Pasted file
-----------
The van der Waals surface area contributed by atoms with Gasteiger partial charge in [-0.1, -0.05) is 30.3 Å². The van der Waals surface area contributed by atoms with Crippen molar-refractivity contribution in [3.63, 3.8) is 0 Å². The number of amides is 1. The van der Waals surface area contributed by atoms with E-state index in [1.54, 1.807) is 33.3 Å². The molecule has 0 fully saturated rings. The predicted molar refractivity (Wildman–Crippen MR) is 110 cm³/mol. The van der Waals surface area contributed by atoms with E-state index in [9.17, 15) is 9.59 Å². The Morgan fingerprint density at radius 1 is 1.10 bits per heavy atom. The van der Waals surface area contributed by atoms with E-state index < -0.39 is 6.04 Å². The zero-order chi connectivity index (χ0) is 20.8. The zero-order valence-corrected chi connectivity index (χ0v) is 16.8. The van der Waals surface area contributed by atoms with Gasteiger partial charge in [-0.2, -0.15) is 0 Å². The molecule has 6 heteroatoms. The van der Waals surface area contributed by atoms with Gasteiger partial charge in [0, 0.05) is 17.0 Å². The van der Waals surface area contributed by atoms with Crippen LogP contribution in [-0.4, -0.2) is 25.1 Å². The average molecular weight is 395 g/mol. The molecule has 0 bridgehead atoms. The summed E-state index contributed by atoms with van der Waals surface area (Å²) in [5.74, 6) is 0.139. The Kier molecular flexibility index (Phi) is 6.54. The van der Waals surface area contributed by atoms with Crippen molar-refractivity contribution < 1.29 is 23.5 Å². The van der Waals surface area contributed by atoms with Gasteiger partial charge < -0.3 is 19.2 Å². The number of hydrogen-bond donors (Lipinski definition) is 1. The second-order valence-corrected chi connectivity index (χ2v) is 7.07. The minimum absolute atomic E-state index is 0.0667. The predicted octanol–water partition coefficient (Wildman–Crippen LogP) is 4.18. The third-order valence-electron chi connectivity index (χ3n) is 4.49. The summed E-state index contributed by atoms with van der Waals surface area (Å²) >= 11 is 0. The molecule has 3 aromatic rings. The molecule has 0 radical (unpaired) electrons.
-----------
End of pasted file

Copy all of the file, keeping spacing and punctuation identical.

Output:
The van der Waals surface area contributed by atoms with Gasteiger partial charge in [-0.1, -0.05) is 30.3 Å². The van der Waals surface area contributed by atoms with Crippen molar-refractivity contribution in [3.63, 3.8) is 0 Å². The number of amides is 1. The van der Waals surface area contributed by atoms with E-state index in [1.54, 1.807) is 33.3 Å². The molecule has 0 fully saturated rings. The predicted molar refractivity (Wildman–Crippen MR) is 110 cm³/mol. The van der Waals surface area contributed by atoms with E-state index in [9.17, 15) is 9.59 Å². The Morgan fingerprint density at radius 1 is 1.10 bits per heavy atom. The van der Waals surface area contributed by atoms with E-state index < -0.39 is 6.04 Å². The zero-order chi connectivity index (χ0) is 20.8. The zero-order valence-corrected chi connectivity index (χ0v) is 16.8. The van der Waals surface area contributed by atoms with Gasteiger partial charge in [-0.2, -0.15) is 0 Å². The molecule has 6 heteroatoms. The van der Waals surface area contributed by atoms with Gasteiger partial charge in [0, 0.05) is 17.0 Å². The van der Waals surface area contributed by atoms with Crippen LogP contribution in [-0.4, -0.2) is 25.1 Å². The average molecular weight is 395 g/mol. The molecule has 0 bridgehead atoms. The summed E-state index contributed by atoms with van der Waals surface area (Å²) in [5.74, 6) is 0.139. The Kier molecular flexibility index (Phi) is 6.54. The van der Waals surface area contributed by atoms with Crippen molar-refractivity contribution < 1.29 is 23.5 Å². The van der Waals surface area contributed by atoms with Gasteiger partial charge < -0.3 is 19.2 Å². The number of hydrogen-bond donors (Lipinski definition) is 1. The second-order valence-corrected chi connectivity index (χ2v) is 7.07. The minimum absolute atomic E-state index is 0.0667. The predicted octanol–water partition coefficient (Wildman–Crippen LogP) is 4.18. The third-order valence-electron chi connectivity index (χ3n) is 4.49. The summed E-state index contributed by atoms with van der Waals surface area (Å²) >= 11 is 0. The molecule has 3 aromatic rings. The molecule has 0 radical (unpaired) electrons.